The British Library has acquired a vast collection of letters and political papers which shed light on one of the most powerful political dynasties of 18th and 19th century Britain.
The Granville Archive contains thousands of items of correspondence in more the 400 boxes from three generations of the influential Leveson-Gower family.
The family of diplomats and politicians played pivotal roles in the American Revolution, the Napoleonic Wars and the reign of Queen Victoria.
The acquisition was made using a grant of £865,200 from the National Heritage Memorial Fund (NHMF) and funding from supporters.
The collection also includes letters from the family’s women such as Susannah Leveson-Gower, Countess Bessborough and her elder sister Georgiana, Duchess of Devonshire.
Countess Bessborough was the lover of Granville Leveson-Gower, the first Earl Granville, and they shared two illegitimate children. Her letters describe the secret births of their son and daughter.
Head of modern archives and manuscripts at the library, William Frame, said: “The Granville Archive is one of the most important single collections of papers and correspondence relating to British national life in the 18th and 19th centuries.
“We are delighted to have acquired the archive and we are tremendously grateful to the National Heritage Memorial Fund for their generous support, without which we would not have been able to make this purchase.”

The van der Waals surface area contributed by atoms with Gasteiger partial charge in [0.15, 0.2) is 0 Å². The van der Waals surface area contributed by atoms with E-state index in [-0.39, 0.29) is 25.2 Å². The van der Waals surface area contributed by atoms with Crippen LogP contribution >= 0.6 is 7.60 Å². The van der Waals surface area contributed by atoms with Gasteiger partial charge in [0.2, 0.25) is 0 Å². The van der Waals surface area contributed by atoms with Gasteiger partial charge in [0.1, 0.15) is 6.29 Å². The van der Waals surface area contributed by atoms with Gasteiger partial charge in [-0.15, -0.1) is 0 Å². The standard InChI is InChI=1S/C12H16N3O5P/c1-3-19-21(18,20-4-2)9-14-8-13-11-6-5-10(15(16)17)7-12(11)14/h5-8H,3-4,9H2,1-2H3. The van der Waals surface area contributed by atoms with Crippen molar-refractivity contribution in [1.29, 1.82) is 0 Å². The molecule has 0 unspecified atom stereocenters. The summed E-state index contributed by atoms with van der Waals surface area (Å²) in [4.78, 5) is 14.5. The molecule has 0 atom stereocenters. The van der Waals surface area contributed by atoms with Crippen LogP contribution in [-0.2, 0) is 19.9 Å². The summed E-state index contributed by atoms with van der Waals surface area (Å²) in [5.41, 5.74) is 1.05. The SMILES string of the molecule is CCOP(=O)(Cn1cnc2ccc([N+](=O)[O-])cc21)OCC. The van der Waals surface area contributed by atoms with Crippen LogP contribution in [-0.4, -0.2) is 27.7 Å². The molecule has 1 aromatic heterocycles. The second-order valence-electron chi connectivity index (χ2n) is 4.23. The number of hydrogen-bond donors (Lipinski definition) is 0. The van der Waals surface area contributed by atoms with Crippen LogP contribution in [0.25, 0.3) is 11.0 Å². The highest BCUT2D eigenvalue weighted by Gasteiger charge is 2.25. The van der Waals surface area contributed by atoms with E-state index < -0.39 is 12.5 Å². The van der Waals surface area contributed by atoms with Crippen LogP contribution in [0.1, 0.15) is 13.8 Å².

NHMF chairman Sir Peter Luff said: “The previously unexplored correspondence between Lord Granville and Lady Bessborough provides an intimate window into aristocratic society and family life.
“The National Heritage Memorial Fund felt it was imperative to save and unite this collection.
“Consisting of over 400 boxes, the scale of this archive offers a rich and colourful understanding of the time period for both researchers and members of the public. To put it simply, it could not be overlooked.”
Heritage Minister Michael Ellis said: “This outstanding collection offers a unique insight into the personal and political lives of the aristocracy during an eventful period of British history.
“It is right that government investment has helped to ensure this archive remains accessible and in the public collection.
“That way, researchers can learn more about our past through the eyes of those who lived through it.”
Researchers will be able to access the Granville Archive at the British Library’s Reading Rooms in the next year.